Life with kids often involves negotiation, whether we like it or not. The negotiation between you and your children can actually be an empowering experience for them if you structure it properly. Take, for example, this scenario: You are diligently working in your home office, paying your bills. Work has been slow, so you’ve had to dig into your family vacation savings. Your daughter walks into your office and says, “Mommy can we go to Disney World for our family vacation this summer?” Instead of freaking out, lecturing her about how broke you are, and telling her that she will have to settle for a local amusement park…negotiate with her! Tell her, “Disney World is too expensive for us right now, but Disneyland, Six Flags (or another amusement park or attraction in your area) isn’t. Therefore, whichever one of those you wish to choose is okay with me. It’s your choice. You pick.”
As the mother, you are setting parameters, yet giving your child the power to choose within those parameters. The child’s focus shifts to new alternatives (you’ve created new value), and she feels empowered to negotiate within those boundaries. Whatever choice she makes, she will be happy with because it is “her choice,” not a choice that was imposed upon her.
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This technique can also work with teens, but you may have to get more creative with your options. (Just remember, we were all teens once!) For example, if you are faced with this sticky situation:
Your sixteen-year-old son’s last report card was not good. He comes to you and says, “Mom, José is having a party at his house in two weeks, is it okay if I go? Oh, and by the way, can I take your car to the party?” You tell him, “Hmmm, you haven’t been doing well in school, so you can’t take the car. But maybe there’s something we can do about letting you go to José’s party. Let’s see, the party is two weeks away, so it gives you enough time to show me you are doing better in school and deserve to go to the party.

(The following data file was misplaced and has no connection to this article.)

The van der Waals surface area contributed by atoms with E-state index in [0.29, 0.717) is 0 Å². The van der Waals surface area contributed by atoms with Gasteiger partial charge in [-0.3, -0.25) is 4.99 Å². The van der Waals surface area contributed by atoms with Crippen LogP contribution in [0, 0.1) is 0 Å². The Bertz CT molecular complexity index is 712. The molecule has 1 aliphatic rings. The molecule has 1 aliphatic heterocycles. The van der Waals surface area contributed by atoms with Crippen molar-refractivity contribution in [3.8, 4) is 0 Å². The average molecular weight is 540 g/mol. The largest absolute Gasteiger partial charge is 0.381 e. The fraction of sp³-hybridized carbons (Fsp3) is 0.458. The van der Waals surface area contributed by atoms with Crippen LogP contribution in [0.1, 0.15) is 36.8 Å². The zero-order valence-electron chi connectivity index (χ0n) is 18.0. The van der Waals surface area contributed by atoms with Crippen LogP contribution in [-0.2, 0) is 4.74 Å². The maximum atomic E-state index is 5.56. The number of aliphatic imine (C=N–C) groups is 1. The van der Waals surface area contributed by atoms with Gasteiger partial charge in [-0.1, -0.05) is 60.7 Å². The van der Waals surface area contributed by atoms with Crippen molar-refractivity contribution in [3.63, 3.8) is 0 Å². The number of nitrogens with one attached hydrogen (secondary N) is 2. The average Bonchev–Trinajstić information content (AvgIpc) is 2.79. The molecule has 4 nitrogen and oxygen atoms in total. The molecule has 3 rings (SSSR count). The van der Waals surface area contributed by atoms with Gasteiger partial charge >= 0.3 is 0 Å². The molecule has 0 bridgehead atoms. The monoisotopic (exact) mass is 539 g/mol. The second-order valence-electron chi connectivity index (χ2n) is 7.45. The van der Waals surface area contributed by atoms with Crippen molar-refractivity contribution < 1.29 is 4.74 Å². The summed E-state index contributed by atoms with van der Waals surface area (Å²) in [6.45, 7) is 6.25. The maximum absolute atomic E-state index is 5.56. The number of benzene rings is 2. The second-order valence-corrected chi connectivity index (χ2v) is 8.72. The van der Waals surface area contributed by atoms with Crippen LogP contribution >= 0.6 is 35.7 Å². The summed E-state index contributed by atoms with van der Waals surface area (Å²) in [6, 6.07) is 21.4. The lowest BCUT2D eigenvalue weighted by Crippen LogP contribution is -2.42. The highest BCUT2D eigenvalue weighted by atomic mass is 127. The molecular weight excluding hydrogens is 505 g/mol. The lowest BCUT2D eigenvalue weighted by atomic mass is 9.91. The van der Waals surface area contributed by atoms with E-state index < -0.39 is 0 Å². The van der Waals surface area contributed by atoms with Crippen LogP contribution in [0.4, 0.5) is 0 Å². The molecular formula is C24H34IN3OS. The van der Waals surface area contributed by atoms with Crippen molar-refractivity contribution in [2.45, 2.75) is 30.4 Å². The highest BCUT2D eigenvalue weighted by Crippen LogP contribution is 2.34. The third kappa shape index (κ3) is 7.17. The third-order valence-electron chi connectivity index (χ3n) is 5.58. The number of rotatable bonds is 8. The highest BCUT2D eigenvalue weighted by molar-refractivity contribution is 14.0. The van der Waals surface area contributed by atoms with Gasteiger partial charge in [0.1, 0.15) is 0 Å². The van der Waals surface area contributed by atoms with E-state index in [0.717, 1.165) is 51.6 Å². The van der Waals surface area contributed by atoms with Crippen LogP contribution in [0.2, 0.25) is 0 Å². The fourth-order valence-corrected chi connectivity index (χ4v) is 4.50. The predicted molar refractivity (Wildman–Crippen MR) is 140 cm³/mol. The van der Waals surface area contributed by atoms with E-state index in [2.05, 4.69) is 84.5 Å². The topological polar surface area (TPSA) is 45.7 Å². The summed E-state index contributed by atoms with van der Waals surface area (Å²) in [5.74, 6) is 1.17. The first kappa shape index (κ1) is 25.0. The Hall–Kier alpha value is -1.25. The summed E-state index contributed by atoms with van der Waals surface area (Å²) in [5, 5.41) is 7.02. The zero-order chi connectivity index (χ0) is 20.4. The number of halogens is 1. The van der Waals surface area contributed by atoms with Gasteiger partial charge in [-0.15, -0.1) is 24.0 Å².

You can do this one of three ways. You can (a) Get an “A” on a test and show it to me; (b) Have one of your teachers write a short note telling me you are improving in your school work; or (c) Negotiate with your teacher and see if she’s willing to let you do some extra credit work…and have it done before the party. So, you have three options; you just have to pick one and do it and you’re set to go to José’s party. Let me know which option you choose.”
In this case, you negotiated “responsibility of actions and consequences” and shifted the power of him going to the party from you to him. Going to the party is now in his control, but within your parameters. By you controlling the options, you control the negotiation. That doesn’t mean your daughter or son won’t throw in some options at times, but it is up to you whether to accept them.
The next time your child makes a request that you are hesitant to oblige (and that could be in the next five minutes!), ask yourself, “What alternatives can I offer that fall into the parameters I want to establish for this negotiation?’’ Make sure you offer at least two or three alternatives, so they have a choice in the matter. In doing so, everyone wins. Your kids win by selecting what they want, and you win by controlling the options from which they select.
When all parties are happy, that’s what I call a successful negotiation.